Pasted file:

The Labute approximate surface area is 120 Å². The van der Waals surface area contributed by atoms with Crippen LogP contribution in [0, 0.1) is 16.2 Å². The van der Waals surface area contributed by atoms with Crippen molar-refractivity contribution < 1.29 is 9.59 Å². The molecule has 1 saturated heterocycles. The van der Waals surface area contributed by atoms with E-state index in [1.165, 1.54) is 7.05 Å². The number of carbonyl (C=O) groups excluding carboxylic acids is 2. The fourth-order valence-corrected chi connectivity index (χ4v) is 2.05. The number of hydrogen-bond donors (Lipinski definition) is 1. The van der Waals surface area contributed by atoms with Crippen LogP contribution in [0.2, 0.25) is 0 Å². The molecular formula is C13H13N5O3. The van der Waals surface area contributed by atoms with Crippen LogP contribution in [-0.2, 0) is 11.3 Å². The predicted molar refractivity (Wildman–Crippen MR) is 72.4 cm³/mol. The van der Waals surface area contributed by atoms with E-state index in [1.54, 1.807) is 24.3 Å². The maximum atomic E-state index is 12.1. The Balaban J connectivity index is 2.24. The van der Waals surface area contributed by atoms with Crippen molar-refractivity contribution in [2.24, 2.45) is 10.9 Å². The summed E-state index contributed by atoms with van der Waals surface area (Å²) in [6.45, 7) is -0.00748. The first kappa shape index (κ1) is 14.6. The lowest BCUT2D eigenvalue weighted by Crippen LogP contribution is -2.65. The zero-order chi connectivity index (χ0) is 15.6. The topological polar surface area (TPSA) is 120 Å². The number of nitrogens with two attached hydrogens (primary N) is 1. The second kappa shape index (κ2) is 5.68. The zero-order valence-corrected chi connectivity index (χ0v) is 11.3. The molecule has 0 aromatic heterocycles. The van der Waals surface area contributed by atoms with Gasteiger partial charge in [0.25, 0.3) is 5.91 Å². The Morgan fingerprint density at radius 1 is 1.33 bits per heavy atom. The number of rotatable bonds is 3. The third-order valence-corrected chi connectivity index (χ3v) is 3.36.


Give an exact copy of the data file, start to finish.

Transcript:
The Labute approximate surface area is 120 Å². The van der Waals surface area contributed by atoms with Crippen LogP contribution in [0, 0.1) is 16.2 Å². The van der Waals surface area contributed by atoms with Crippen molar-refractivity contribution < 1.29 is 9.59 Å². The molecule has 1 saturated heterocycles. The van der Waals surface area contributed by atoms with E-state index in [1.165, 1.54) is 7.05 Å². The number of carbonyl (C=O) groups excluding carboxylic acids is 2. The fourth-order valence-corrected chi connectivity index (χ4v) is 2.05. The number of hydrogen-bond donors (Lipinski definition) is 1. The van der Waals surface area contributed by atoms with Crippen LogP contribution in [0.2, 0.25) is 0 Å². The molecular formula is C13H13N5O3. The van der Waals surface area contributed by atoms with Crippen LogP contribution in [-0.2, 0) is 11.3 Å². The predicted molar refractivity (Wildman–Crippen MR) is 72.4 cm³/mol. The van der Waals surface area contributed by atoms with E-state index in [1.54, 1.807) is 24.3 Å². The maximum atomic E-state index is 12.1. The Balaban J connectivity index is 2.24. The van der Waals surface area contributed by atoms with Crippen molar-refractivity contribution in [2.24, 2.45) is 10.9 Å². The summed E-state index contributed by atoms with van der Waals surface area (Å²) in [6.45, 7) is -0.00748. The first kappa shape index (κ1) is 14.6. The lowest BCUT2D eigenvalue weighted by Crippen LogP contribution is -2.65. The zero-order chi connectivity index (χ0) is 15.6. The topological polar surface area (TPSA) is 120 Å². The number of nitrogens with two attached hydrogens (primary N) is 1. The second kappa shape index (κ2) is 5.68. The zero-order valence-corrected chi connectivity index (χ0v) is 11.3. The molecule has 0 aromatic heterocycles. The van der Waals surface area contributed by atoms with Gasteiger partial charge in [0.25, 0.3) is 5.91 Å². The Morgan fingerprint density at radius 1 is 1.33 bits per heavy atom. The number of rotatable bonds is 3. The third-order valence-corrected chi connectivity index (χ3v) is 3.36.